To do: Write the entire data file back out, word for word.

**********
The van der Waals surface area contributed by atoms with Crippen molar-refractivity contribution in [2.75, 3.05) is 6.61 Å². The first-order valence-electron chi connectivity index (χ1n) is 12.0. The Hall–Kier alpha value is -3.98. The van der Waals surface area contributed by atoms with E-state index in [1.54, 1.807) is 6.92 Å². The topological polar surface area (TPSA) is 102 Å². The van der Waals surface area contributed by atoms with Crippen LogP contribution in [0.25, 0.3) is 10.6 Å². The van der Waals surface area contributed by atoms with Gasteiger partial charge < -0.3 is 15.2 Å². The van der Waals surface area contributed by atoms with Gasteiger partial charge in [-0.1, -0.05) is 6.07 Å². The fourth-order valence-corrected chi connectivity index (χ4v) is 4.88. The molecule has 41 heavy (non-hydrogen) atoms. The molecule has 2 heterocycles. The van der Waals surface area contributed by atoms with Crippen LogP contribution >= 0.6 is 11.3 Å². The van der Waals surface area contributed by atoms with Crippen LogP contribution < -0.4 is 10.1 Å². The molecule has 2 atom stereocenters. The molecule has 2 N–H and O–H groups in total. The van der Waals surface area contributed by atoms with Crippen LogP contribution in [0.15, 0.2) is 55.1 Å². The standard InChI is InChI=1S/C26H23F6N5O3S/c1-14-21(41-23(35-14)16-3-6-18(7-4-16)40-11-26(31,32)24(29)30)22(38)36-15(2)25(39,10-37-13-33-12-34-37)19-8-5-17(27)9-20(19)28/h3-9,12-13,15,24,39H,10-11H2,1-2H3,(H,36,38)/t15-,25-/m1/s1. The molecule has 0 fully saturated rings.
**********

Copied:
The van der Waals surface area contributed by atoms with Crippen molar-refractivity contribution in [2.75, 3.05) is 6.61 Å². The first-order valence-electron chi connectivity index (χ1n) is 12.0. The Hall–Kier alpha value is -3.98. The van der Waals surface area contributed by atoms with E-state index in [1.54, 1.807) is 6.92 Å². The topological polar surface area (TPSA) is 102 Å². The van der Waals surface area contributed by atoms with Crippen LogP contribution in [0.25, 0.3) is 10.6 Å². The van der Waals surface area contributed by atoms with Gasteiger partial charge < -0.3 is 15.2 Å². The van der Waals surface area contributed by atoms with Gasteiger partial charge in [-0.1, -0.05) is 6.07 Å². The fourth-order valence-corrected chi connectivity index (χ4v) is 4.88. The molecule has 41 heavy (non-hydrogen) atoms. The molecule has 2 heterocycles. The van der Waals surface area contributed by atoms with Crippen LogP contribution >= 0.6 is 11.3 Å². The van der Waals surface area contributed by atoms with Crippen LogP contribution < -0.4 is 10.1 Å². The molecule has 2 atom stereocenters. The molecule has 2 N–H and O–H groups in total. The van der Waals surface area contributed by atoms with Crippen LogP contribution in [0.15, 0.2) is 55.1 Å². The standard InChI is InChI=1S/C26H23F6N5O3S/c1-14-21(41-23(35-14)16-3-6-18(7-4-16)40-11-26(31,32)24(29)30)22(38)36-15(2)25(39,10-37-13-33-12-34-37)19-8-5-17(27)9-20(19)28/h3-9,12-13,15,24,39H,10-11H2,1-2H3,(H,36,38)/t15-,25-/m1/s1. The molecule has 0 fully saturated rings.